Archive for March, 2010

Tree Pollen Allergy

March 25, 2010

With the onset of spring comes daffodils, blooming forsythia and tree pollen.   People with tree pollen allergy can be allergic to one or more different types of trees.  Most tree pollens do not cross react with each other and different trees pollinate at slightly different times.  If you look around your neighborhood you will notice that one type of tree will bloom in the early spring and another later on.  In the New York area, if you happen to be allergic to the trees that are pollinating right now such as elm and maple, you will start having allergy symptoms now.  If you are allergic to trees such as birch or sycamore, you will have a reprieve for a bit longer. 

Although you can’t avoid tree pollen, there are some things you can do to reduce exposure.  Here are some tips:

1.  Sleep with the windows closed and the air conditioner on with the vent closed to the outside.  Although it is great to feel and smell the spring air, if you sleep with the windows open, the pollen levels in your bedroom will be higher than they need to be and you will have more symptoms.

2. When riding in a car, keep the windows closed and put the air conditioner on with the vent closed to the outside.  If you don’t need the air conditioner, still keep the vents closed to the outside.  You want to minimize the amount of outdoor air and pollen you are bringing into the car.   When riding in a car, you are exposing yourself to significantly more pollen than when you are sitting on a park bench or hanging out on your front porch.  This is because the volume of air you are exposed to is higher and that volume increases as you increase your speed.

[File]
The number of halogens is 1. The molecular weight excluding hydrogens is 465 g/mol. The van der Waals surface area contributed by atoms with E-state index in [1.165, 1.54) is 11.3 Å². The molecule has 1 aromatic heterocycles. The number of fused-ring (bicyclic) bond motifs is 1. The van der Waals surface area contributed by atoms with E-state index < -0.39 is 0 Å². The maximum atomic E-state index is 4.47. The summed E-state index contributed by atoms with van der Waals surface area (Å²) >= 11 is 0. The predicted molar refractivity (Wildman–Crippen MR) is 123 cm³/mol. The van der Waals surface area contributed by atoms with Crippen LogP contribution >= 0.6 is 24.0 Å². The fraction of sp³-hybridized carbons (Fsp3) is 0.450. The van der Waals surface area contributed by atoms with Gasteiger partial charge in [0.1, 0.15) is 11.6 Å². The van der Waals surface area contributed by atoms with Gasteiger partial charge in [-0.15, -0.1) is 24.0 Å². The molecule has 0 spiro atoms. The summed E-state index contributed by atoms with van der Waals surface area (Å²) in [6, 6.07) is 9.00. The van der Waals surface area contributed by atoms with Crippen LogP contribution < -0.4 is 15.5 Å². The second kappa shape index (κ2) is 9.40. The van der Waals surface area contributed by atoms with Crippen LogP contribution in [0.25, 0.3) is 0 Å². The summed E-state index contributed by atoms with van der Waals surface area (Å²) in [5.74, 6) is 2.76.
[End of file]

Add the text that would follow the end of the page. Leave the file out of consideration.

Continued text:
3. Pollen counts tend to be higher in the morning than in the afternoon.  If you like outdoor sports activities, do them in the afternoon instead of the morning.  In fact, people with severe tree pollen allergy might want to consider only engaging in sporting activities indoors during the peak of the pollen season.    As is the case with riding in a car, running, jogging and cycling result in particularly high pollen exposure. 

4. When you come home at the end of the day, hop in the shower, rinse your hair and change your clothes.   Pollen will settle on your clothes and hair and it is helpful to try to reduce the amount of pollen you are bringing into your home, and especially into your bed. 

5. Do not leave clothing outside for any length of time and especially do not attempt to dry clothing outside during the pollen season if you are allergic.